Elderly Japanese start donning exoskeletons for work

Elderly Japanese start donning exoskeletons for work
Elderly Japanese start donning exoskeletons for work
Anonim

Elderly people in Japan have begun donning exoskeletons to continue working in their old age.

The country's population is aging, with 28 percent of people aged 65 and over. Because of this, there was a shortage of workers in Japan, especially in industries such as construction, manufacturing and agriculture.

Exoskeletons have become a way out. A number of technology companies have developed low-cost devices that can take the brunt of a person's heavy lifting. So, an exoskeleton from Innophys allows you to effortlessly lift 24 kilograms of weight, while its price is 1300 dollars (80 thousand rubles).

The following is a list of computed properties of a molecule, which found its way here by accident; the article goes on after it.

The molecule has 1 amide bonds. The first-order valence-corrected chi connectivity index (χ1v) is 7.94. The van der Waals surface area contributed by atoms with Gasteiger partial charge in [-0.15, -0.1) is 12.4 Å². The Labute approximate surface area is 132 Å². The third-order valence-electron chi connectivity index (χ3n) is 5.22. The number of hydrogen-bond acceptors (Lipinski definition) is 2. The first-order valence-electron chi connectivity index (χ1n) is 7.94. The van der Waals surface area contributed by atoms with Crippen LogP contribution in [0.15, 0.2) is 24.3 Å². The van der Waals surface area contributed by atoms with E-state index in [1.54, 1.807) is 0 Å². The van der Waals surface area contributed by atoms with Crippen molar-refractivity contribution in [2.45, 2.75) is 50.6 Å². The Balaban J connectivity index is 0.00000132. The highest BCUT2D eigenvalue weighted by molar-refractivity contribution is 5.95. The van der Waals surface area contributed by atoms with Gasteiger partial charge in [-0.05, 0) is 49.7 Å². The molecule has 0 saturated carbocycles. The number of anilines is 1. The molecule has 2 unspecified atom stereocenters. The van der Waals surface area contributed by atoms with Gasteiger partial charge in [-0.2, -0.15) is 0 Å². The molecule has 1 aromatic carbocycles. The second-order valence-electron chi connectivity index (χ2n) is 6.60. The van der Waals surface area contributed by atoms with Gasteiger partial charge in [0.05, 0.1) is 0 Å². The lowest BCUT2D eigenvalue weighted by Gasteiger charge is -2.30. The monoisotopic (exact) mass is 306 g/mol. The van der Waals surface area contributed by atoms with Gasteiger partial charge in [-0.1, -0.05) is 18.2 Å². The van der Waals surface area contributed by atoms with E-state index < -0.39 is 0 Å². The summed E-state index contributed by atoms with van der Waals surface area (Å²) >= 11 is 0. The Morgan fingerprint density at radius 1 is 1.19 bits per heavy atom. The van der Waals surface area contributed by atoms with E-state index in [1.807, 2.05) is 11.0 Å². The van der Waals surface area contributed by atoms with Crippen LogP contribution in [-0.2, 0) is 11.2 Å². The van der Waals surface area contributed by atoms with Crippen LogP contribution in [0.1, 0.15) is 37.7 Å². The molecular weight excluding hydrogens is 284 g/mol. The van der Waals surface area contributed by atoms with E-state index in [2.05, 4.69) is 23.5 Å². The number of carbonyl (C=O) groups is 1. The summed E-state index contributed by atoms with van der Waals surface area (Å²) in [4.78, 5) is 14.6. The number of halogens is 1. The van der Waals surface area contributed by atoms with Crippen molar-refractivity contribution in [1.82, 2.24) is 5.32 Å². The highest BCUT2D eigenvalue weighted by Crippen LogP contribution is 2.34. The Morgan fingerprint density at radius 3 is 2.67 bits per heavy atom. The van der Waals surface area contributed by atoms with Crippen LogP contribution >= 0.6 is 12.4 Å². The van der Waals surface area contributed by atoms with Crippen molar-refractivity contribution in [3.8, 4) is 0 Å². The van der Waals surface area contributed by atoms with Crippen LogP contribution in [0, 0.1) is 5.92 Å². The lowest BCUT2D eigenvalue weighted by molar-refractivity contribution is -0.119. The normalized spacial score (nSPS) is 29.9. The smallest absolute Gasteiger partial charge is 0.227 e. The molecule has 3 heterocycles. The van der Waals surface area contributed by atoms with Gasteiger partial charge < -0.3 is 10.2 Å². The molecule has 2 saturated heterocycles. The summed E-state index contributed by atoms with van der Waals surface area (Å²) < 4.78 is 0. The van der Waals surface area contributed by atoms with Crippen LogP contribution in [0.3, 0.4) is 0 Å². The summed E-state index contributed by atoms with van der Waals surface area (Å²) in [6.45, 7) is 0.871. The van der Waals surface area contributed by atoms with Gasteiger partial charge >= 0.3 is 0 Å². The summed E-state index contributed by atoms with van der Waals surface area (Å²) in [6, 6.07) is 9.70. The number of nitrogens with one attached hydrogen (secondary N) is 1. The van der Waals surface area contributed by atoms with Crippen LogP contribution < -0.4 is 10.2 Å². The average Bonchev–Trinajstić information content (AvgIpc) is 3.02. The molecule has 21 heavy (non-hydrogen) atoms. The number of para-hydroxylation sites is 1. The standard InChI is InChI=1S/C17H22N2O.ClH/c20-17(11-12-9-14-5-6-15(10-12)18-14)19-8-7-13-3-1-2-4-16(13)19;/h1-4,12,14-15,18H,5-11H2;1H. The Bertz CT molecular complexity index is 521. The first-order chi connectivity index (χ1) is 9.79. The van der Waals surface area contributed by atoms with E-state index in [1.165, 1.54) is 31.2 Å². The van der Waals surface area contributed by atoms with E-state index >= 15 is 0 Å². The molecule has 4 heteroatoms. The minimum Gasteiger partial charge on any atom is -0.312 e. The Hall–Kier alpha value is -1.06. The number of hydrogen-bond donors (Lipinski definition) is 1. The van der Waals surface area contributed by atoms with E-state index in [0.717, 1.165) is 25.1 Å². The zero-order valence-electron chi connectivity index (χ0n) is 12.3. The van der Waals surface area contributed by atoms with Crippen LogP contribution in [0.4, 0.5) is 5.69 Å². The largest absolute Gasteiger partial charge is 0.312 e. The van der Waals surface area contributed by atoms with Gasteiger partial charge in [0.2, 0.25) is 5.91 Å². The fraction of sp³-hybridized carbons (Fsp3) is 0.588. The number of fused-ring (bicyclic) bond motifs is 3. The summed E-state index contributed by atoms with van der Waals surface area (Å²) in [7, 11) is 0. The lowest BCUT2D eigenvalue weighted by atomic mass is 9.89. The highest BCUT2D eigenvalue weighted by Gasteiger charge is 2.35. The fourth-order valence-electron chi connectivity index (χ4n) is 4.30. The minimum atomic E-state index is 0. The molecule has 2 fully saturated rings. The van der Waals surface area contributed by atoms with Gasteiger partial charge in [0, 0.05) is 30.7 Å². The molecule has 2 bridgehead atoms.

Innophys engineers worked around the problem of the exoskeleton's non-volatility in an ingenious way by ditching the batteries. The device is "charged" by muscle power and is powered by compressed air.

On September 18, Russian President Vladimir Putin was shown domestic exoskeletons for industrial use and medical rehabilitation. In particular, the head of state was shown how with the help of an industrial exoskeleton from the Norilsk Nickel company one can easily carry weights.

In January, it became known that the Russian combat exoskeleton, developed for robotics operators and fighters of assault engineering and sapper units, was tested in the troops, in particular, it was used in Syria.

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